After yesterday’s failure with the magic from the stone circle, which turned out to be a malevolent puncture curse, Louise, a former colleague at Thomas Rotherham College, sent me a gaelic blessing: ‘May the road rise up to meet you. May the wind be always at your back. May the sun shine warm upon your face; the rains fall soft upon your field and until we meet again may God hold you in the palm of his hand.’ Would this work any better?
After a hearty breakast at the Cornerways Guesthouse in Carlisle, I loaded up and headed to a garage. The tank was almost dry and took nearly two and a half litres of petrol and the necessary oil. The A7 was nothing like as dangerous as the A66 the other evening but the surface was very rough. It was about 6 miles north of Carlisle that I finally entered Scotland after crossing the River Esk.
Apart from at traffic lights, this section had involved no pedalling at all. I turned off up the A6357 which goes through Liddesdale. After Canonbie Bridge I had to start earning my ride. On one section of 1:8 (12%) I was off and pushing. The hills had started again and we were in Reiver country.
The modern statue of Lang Sandy, a tall member of the Armstrong clan stands in the village of Rowanburn.
Further along the road stands 14th century Milnholme Cross put up by the Armstrongs. What you can’t hear in the picture is the call of a curlew overhead. The noticeboard gives a date of 1611 for the hanging of the last chief of the Armstrongs in Newcastle. Lang Sandy and his 11 sons met the same fate. Once James VI of Scotland came to the English throne the usefulness and opportunity of the border raiders was at an end. Like the cyclemotorist they became redundant and failed to adapt to the flow of history (although I’m hoping they’ll stop short of lynching us). Further on I photographed another obsolescent mode of transport.
It was the day of the farmyard animal. I saw goats grazing freely on an unfenced section, the cutest litter of piglets, highland cattle and fields of ewes with lambs. This a sign of how far we have come. Lambing was already just about finished in Devon.
A number of people have been very kind about my supposed stoicism in undertaking this but in reality I do worry and the A6399 had been a focus of concern since I arrived in Carlisle. The map shows precisely nothing by the side of this road except the peaks of some quite lofty hills. Would there be too many steep inclines? Was there a phone signal if I broke down terminally? Would anybody find me crying by the side of the road if all else failed? The real stars of this show are the almost 70 year old bicycle and the 66 year old engine (and, of course, anyone who actually cycles the whole of this). As Churchill said unkindly and untruthfully of Attlee, I have a lot to be modest about. I am like the guest at a wedding who has to tell anyone who will listen that he was the one who introduced the groom to the bride.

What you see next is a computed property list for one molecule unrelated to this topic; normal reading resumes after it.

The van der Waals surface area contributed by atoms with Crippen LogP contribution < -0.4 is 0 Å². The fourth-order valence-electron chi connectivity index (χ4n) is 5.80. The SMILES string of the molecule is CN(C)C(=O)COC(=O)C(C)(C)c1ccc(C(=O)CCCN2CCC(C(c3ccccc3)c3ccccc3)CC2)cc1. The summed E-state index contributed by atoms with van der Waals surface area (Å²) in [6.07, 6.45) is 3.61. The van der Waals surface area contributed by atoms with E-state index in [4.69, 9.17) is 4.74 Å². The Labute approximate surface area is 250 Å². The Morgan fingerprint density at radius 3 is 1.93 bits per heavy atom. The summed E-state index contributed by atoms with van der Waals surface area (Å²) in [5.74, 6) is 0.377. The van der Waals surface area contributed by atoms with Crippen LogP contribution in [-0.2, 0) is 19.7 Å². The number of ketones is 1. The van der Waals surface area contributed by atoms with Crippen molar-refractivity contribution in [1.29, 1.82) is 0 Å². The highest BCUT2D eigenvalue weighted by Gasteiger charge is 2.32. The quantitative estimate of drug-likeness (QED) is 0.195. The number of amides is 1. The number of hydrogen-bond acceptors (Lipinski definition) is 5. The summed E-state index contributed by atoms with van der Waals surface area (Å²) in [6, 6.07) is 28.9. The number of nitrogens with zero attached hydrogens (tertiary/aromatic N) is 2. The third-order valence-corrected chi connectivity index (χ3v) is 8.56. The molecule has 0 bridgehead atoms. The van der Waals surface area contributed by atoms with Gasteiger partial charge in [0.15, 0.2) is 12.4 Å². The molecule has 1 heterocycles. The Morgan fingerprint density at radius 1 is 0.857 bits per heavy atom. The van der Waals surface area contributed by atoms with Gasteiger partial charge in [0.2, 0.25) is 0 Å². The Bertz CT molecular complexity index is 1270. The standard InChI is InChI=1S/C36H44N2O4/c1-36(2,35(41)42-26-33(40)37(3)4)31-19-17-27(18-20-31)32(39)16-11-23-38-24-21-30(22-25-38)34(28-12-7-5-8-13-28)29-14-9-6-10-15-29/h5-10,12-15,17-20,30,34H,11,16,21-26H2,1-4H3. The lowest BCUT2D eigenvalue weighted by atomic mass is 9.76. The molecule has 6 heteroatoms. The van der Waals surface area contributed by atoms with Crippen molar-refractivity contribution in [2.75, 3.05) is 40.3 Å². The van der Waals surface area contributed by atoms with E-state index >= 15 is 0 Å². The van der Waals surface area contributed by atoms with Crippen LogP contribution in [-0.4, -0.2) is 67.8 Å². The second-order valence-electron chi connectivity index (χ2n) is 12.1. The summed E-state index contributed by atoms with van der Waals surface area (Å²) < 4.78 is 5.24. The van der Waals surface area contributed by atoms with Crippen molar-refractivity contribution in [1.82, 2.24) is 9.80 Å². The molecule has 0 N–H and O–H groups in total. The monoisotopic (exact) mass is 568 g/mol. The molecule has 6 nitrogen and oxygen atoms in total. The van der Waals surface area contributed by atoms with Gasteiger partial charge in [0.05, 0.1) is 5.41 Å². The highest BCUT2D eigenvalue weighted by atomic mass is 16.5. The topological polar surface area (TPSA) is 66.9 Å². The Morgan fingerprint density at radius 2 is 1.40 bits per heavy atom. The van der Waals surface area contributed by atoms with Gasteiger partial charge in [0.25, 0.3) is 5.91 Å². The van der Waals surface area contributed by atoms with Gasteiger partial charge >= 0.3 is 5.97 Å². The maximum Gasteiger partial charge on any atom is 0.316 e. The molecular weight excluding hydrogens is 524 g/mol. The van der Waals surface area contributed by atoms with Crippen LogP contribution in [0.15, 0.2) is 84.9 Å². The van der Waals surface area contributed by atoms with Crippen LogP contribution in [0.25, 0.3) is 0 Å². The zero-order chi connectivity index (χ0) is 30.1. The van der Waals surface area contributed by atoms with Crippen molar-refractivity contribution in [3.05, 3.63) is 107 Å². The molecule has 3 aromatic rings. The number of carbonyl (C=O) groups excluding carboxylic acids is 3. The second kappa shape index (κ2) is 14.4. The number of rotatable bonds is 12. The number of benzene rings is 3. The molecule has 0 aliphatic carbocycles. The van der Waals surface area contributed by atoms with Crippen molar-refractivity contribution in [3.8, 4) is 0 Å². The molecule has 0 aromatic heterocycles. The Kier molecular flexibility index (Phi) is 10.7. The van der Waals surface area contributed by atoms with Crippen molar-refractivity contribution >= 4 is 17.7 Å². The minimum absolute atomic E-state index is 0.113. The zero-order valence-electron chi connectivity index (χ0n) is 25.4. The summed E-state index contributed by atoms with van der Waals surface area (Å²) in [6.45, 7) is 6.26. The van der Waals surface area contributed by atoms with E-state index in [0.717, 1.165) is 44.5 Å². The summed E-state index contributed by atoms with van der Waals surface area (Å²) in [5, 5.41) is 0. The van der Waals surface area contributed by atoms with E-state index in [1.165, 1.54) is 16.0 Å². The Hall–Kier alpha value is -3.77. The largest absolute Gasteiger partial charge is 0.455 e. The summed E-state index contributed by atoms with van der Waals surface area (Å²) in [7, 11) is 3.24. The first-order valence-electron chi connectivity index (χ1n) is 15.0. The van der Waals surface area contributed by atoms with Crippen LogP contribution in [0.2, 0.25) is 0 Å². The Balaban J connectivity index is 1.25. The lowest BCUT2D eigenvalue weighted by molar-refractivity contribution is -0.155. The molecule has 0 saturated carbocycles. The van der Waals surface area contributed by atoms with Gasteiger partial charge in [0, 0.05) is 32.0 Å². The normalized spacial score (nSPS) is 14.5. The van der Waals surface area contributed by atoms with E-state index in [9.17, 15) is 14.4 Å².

The throttle started to stick on before I turned onto the road. This can mean that the cable is fraying inside the outer and will jam so I decided to stop and investigate. It seemed to be a stickiness in the throttle lever itself. Then I dropped the set screw out of the centre of the lever and it hit a spoke and pinged off into the dust. Curses!! Eventually we were all re-assembled in order and restarted.
In reality the A6399 is a delight. It climbs steadily up a stream course to the summit and then down another stream course towards Hawick. The little motor fairly sang up the steady slope with some light pedal assistance from me. At the top was a small railway museum.
The Borders are lovely and it’s a privilege to be out in an almost sunny day in them. The map showed the Melrose road (A6359) going around the Eildon Hills and I’d expected it to be quite high.
I was not disappointed and it was the hardest, longest on-the-saddle climb of the day. Coasting down into Melrose I thought to myself that the gaelic blessing seemed to have done pretty well. The motorhome was where it was supposed to be. My support was back.
I started the ride with the hope of raising at least a thousand pounds for Alzheimer’s Research UK, although I put the initial target at £500. Now the £1000 target has been met and I’ve put target up to £1500. I would like to thank everyone who has donated so far. If we could make this next step and get to raise the target to £2000 the project would have far exceded my original expectations. (https://mydonate.bt.com/fundraisers/raleighrudginit)
Tomorrow Edinburgh and a rest.